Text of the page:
History of Microcalorimetry

Julienne Regele | Calliste Scholl | Morgan Ulrich
November 3, 2023

The Beginnings of Calorimetry and Microcalorimetry

Throughout the 18th century, many scientists questioned the nature of heat. Isaac Newton thought that heat was transferred by the vibrations of particles, while Robert Hooke believed heat was a property of the body that arose from the motion of its parts.1 However, the first well known contributor to the history of the measurement of heat is Joseph Black, a Scottish physician and chemist.1 In 1761, he discovered using precise measurements that the addition of heat to ice at its melting point or to water at its boiling point does not result in a change in temperature.1 His observations led him to be the first scientist to distinguish between temperature and heat, signaling the beginning of thermodynamics.

Following in Joseph Black’s footsteps were many important scientists who aided in the discovery of calorimetry and microcalorimetry. Antoine Lavoisier built the first calorimeter in 1789, and used the data collected to determine that the respiration process was a combustion reaction.1 However, James Prescott Joule is credited with taking the first exact measurement of heat. In 1841 he determined the mechanical equivalent of heat, 4.184 J per calorie of work, to raise the temperature of 1 lb. of water by one degree Fahrenheit.1 Joule’s work proved that heat was a measurable form of energy. Overall, these significant milestones led us to the development of modern calorimetry and microcalorimetry.

Modern History and Applications

The first major contribution to modern calorimetry was on a Kawakami calorimeter in the late 1920s, used to measure the heat of mixing of alloys.1 Nearly ten years later, the first adiabatic reaction calorimeter was constructed to measure the direct synthesis processes of intermetallic compounds.1 As technology advanced, the ability to measure nano scale reactions developed and was coined microcalorimetry.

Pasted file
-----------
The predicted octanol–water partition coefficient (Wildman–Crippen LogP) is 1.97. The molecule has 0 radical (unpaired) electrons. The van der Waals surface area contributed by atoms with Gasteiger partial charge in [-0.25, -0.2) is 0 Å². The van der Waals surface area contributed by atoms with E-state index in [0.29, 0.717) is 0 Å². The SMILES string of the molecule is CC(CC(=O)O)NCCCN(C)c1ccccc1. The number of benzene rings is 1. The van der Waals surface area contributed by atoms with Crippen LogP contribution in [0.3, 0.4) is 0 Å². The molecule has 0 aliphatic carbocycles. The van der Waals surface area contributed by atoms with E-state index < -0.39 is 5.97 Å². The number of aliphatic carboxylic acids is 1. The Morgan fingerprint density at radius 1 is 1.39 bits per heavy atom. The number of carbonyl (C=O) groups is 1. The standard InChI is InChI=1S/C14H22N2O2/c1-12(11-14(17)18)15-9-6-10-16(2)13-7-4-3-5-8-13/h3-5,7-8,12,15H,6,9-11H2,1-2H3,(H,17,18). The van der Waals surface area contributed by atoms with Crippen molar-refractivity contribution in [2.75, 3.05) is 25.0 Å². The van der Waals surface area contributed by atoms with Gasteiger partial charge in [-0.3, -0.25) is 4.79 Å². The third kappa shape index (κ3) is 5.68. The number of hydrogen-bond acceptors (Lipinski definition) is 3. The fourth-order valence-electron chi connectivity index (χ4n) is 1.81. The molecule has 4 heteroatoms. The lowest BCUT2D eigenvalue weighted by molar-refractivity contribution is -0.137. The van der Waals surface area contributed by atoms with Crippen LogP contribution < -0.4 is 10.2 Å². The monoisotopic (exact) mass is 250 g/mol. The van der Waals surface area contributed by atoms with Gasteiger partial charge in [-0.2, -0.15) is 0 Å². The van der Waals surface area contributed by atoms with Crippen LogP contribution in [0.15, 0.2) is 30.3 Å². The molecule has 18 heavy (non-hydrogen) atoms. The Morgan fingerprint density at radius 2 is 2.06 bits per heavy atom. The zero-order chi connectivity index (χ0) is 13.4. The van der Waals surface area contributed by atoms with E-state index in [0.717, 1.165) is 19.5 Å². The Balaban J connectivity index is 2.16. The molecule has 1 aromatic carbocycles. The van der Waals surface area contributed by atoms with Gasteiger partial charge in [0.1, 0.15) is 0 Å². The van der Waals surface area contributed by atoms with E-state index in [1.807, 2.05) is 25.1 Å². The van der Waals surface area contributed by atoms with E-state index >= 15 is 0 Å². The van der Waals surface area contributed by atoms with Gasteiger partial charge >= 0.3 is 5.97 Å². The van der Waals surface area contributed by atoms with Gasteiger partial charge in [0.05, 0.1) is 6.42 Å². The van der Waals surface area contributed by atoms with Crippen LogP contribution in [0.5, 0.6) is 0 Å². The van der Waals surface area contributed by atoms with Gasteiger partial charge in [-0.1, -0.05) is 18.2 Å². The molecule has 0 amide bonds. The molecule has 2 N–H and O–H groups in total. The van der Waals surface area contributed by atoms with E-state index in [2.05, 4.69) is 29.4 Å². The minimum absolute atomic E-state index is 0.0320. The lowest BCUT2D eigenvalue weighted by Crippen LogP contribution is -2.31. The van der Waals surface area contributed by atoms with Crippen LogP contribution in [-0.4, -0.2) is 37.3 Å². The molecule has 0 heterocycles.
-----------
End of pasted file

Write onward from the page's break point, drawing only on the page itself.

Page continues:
Microcalorimetry became critical to evaluate and derive the heat transfer associated with changes of a body’s state due to, for example, a chemical reaction or physical change. In recent times, this technique has become especially useful in the biophysical characterization of molecular interactions to understand structure-function relationships. These measured characteristics can include:

  • Enthalpy
  • The equilibrium constant
  • Entropy
  • Gibbs free energy
  • The binding stoichiometry

Combined with structural information, microcalorimetry has provided a large variety of key information essential for rational drug designs.

Currently, highly sensitive microcalorimeters such as isothermal titration calorimetry (ITC) and nano differential scanning calorimetry (DSC) are the most popular to use. ITC has emerged as the primary tool for measuring the amount of heat released or consumed during a reaction, and its popularity comes from its ability to determine all thermodynamic parameters directly and quickly without the need for chemical tagging or immobilization.2 This makes ITC a great in-solution method that can be used with turbid, colored solutions, or particular suspensions in a variety of applications.2

Nano DSC has been deemed one of the most important methods used in thermal analysis, which includes analyzing material thermal properties and melting temperature of biomolecules.3 The data collected is very beneficial in the design and development of drugs.

The ease of use of these calorimeters, alongside different data analysis software, has helped to create more accurate measurements that aid in overall analysis.